When you’re ill, good nutrition becomes even more important because it can have a bigger impact on your overall health. At the same time, your illness may pose new challenges. Myasthenia gravis weakness can make it difficult to eat certain foods. MG medications may affect your appetite, your metabolism and your ability to exercise.
What Should You Eat?
According to the “Dietary Guidelines for Americans” from the U.S. Department of Agriculture and the U.S. Department of Health and Human Services:
- Eat a variety of foods.
- Maintain a healthy weight.
- Choose a diet low in fat, saturated fat, and cholesterol.
- Choose a diet with plenty of vegetables, fruits and grain products.
- Use sugars only in moderation.
- Use salt only in moderation.
- If you drink alcoholic beverages, do so in moderation.
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Special Concerns for MG Patients
Maintaining a healthy weight is extra challenging. If you’re weak and unable to exercise, or if you’re taking a corticosteroid like prednisone, extra pounds can show up. But doing everyday activities with extra weight is a bigger drain on your strength. Trying to keeping your weight in check is worth the effort.
Prevent excessive bone loss (osteoporosis) that happens with age and with prednisone usage. According to the National Osteoporosis Foundation, adults under age 50 need 1,000 mg of calcium and 400 to 800 IU of vitamin D daily. Adults age 50 and over need 1,200 mg of calcium and 800 to 1,000 IU of vitamin D daily. An 8-ounce glass of milk contains about 300 mg of calcium. Ask your doctor about taking a calcium/vitamin D supplement.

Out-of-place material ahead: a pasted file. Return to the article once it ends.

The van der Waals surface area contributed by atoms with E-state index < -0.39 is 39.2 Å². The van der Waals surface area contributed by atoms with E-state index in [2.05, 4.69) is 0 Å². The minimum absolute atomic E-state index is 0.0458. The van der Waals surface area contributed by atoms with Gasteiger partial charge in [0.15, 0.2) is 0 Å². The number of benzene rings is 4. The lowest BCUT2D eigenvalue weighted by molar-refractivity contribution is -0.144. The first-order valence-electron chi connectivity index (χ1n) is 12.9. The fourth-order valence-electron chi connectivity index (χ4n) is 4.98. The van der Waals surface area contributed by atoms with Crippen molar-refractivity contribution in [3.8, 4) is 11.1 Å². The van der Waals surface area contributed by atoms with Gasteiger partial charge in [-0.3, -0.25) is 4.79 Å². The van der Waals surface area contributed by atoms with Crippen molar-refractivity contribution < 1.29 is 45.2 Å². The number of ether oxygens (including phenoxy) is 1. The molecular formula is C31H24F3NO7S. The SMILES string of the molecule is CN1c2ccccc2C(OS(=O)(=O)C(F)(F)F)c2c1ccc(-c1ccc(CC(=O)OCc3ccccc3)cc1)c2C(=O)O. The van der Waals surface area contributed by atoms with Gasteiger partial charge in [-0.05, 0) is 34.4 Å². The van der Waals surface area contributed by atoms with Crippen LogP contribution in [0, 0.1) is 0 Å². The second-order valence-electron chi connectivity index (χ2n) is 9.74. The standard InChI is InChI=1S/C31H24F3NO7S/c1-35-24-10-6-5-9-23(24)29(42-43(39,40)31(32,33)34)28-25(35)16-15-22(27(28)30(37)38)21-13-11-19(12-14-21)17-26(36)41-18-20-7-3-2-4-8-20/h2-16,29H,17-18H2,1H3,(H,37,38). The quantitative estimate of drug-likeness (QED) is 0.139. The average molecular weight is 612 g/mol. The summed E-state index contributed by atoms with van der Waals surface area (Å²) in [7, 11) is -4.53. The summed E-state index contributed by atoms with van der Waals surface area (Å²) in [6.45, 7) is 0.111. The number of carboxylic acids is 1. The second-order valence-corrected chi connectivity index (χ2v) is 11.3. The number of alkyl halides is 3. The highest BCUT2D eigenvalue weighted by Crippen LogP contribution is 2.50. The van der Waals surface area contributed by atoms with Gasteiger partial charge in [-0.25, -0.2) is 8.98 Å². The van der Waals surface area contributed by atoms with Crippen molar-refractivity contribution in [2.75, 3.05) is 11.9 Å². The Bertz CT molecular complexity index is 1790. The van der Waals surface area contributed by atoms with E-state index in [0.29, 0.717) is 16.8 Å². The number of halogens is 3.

If your MG medication causes diarrhea or stomach upset, avoid foods that are fatty, spicy or high in fiber. Avoid dairy foods, except for yogurt which can sooth digestive problems. Good choices include mild foods like bananas, white rice, eggs and chicken.
Diarrhea can lower potassium levels. Foods rich in potassium include orange juice, bananas, potatoes, avocados and apricots.
If prednisone use causes fluid retention, you’ll want to avoid salt. Use a salt substitute. Avoid frozen meals, canned soups and vegetables, smoked and cured meats, and salty snacks.
Hear from an Expert
Reviewed by the MGF of Illinois Medical Advisory Board, February 2015.